Paris-based Jerome Kerviel used his knowledge of automatic checks, which are carried out on trades to check they are legitimate, to avoid being found out. He risked billions by betting on future trends in the stock market.
The failure to monitor fraudulent activity of this scale from an employee highlights the need for banks to constantly monitor and upgrade their fraud systems.
"Aided by his in-depth knowledge of the control procedures resulting from his former employment in the middle office, he managed to conceal these positions through a scheme of elaborate fictitious transactions," said a Societe Generale statement.
Ralph Silva, analyst at TowerGroup, said a fraud of this scale should have been spotted by technology systems which have checks and balances build in.
He said a combination of checks not being enforced and the fact that monitoring software quickly becomes out of date can open banks up to fraud. "Software is always behind fraud and you have to constantly update it," he added. "Traders and IT staff work closely together in investment banks and in some cases checks and balances are turned off to enable a particular trade to go ahead."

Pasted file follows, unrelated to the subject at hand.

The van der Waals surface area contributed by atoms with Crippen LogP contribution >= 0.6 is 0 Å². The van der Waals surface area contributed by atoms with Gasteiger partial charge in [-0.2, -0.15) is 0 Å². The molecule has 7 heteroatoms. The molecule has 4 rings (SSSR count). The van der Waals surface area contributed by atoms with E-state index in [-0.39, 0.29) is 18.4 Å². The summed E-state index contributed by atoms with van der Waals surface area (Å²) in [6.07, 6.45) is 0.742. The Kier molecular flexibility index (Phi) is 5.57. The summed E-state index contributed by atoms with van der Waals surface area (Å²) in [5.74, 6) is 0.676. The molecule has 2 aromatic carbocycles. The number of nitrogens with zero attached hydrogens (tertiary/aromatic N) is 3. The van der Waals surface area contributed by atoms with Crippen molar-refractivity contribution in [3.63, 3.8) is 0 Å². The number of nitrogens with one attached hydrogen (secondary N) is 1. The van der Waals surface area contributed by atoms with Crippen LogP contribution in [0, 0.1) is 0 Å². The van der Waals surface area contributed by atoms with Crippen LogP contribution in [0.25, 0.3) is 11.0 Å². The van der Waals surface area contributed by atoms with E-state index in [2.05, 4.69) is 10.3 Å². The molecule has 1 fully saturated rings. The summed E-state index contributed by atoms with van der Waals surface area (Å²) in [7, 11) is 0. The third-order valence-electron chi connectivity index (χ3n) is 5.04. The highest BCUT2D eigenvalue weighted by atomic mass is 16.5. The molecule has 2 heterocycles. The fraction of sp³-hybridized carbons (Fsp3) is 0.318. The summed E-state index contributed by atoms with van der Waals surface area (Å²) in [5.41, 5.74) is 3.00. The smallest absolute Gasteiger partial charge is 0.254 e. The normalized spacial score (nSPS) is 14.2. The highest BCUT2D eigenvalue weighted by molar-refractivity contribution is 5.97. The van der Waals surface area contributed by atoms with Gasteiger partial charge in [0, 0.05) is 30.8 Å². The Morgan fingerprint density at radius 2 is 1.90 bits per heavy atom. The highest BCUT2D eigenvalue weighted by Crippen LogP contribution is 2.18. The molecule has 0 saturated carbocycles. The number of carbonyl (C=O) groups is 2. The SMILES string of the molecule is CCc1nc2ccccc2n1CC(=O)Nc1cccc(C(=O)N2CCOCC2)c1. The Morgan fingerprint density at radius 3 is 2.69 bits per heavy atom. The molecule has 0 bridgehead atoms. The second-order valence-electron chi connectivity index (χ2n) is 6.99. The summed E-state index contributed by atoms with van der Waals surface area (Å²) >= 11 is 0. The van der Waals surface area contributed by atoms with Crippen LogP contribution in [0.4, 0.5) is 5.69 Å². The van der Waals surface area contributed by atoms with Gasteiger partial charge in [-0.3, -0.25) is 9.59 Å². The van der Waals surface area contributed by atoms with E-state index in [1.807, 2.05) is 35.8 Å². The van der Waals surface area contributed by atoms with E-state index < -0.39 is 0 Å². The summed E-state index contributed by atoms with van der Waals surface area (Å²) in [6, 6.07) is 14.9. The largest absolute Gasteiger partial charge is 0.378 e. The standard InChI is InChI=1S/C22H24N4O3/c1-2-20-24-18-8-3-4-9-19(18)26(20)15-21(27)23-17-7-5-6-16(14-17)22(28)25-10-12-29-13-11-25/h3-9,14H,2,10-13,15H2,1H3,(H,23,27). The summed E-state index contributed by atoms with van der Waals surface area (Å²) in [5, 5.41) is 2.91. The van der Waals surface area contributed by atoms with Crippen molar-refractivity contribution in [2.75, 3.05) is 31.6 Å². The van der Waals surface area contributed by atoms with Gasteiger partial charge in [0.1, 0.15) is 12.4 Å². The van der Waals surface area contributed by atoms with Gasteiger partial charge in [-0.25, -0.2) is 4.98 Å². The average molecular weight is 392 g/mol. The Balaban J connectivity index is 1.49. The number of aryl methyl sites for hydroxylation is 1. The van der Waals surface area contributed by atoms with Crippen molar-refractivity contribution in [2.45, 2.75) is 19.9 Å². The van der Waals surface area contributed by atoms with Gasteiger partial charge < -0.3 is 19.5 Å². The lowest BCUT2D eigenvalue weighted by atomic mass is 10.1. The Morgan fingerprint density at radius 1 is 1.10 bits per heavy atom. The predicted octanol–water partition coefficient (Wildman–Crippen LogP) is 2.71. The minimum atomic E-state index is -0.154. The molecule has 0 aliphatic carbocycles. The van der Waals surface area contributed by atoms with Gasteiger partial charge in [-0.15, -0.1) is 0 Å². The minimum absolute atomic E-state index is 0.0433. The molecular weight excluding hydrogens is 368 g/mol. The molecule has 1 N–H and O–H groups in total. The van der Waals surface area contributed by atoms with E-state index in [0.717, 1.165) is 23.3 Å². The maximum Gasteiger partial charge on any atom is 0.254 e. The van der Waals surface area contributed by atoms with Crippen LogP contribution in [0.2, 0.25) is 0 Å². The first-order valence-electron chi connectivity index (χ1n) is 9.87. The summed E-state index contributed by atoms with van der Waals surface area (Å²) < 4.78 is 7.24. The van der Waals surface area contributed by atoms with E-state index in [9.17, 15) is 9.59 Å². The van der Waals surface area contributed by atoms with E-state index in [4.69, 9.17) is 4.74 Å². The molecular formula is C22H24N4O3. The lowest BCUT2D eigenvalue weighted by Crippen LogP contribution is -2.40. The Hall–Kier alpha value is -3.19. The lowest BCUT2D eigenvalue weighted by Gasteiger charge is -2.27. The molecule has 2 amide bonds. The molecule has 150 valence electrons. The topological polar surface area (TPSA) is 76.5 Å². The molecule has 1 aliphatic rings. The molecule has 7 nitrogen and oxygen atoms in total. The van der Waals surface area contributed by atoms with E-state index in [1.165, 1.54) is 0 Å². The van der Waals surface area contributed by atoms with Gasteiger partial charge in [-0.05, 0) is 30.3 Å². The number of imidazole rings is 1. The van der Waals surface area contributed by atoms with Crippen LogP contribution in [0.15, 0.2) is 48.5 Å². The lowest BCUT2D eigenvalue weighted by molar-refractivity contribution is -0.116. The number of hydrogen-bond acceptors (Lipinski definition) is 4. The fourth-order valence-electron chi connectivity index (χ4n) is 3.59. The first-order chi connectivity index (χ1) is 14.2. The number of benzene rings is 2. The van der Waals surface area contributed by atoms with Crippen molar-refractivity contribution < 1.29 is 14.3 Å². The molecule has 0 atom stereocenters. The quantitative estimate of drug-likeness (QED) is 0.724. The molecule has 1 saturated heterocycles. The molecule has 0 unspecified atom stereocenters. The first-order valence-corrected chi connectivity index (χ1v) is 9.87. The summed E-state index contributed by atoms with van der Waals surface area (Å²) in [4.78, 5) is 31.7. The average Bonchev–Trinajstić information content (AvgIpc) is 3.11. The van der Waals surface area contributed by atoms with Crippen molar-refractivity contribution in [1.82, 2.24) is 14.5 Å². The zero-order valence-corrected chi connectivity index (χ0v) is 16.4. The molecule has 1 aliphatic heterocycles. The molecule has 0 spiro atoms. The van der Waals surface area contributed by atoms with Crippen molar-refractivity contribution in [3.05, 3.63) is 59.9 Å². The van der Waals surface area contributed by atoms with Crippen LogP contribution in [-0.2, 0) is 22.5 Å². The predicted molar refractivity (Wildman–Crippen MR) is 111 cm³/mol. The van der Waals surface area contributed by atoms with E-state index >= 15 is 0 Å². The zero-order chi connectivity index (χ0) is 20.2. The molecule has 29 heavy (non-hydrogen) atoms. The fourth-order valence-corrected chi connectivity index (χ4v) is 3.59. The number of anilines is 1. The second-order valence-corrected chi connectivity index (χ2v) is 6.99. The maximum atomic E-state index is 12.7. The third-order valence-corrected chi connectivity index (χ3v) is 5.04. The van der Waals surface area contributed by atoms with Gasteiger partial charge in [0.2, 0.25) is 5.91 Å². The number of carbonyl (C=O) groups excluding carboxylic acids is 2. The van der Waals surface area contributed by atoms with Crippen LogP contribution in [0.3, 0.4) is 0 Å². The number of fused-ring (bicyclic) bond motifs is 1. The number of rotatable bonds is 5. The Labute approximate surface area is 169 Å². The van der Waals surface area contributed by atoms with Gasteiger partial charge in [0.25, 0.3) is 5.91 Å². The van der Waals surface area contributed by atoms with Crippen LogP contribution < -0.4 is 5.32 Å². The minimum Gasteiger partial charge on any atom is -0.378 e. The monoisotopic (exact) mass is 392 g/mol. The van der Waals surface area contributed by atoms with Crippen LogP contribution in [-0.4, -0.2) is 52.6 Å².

He said the Societe Generale fraud reinforces the need for banks to ensure that the rules which are built into technology are enforced and that technology is up to date.
Steven Philippsohn, head of fraud at legal firm PCB, said the fact that an individual in a relatively low ranking position could do this, highlights a failure in fraud detection systems.
"You do not have to be a rocket scientist to commit a fraud like this and the monitoring technology is clearly not working in Societe Generale's case," he said.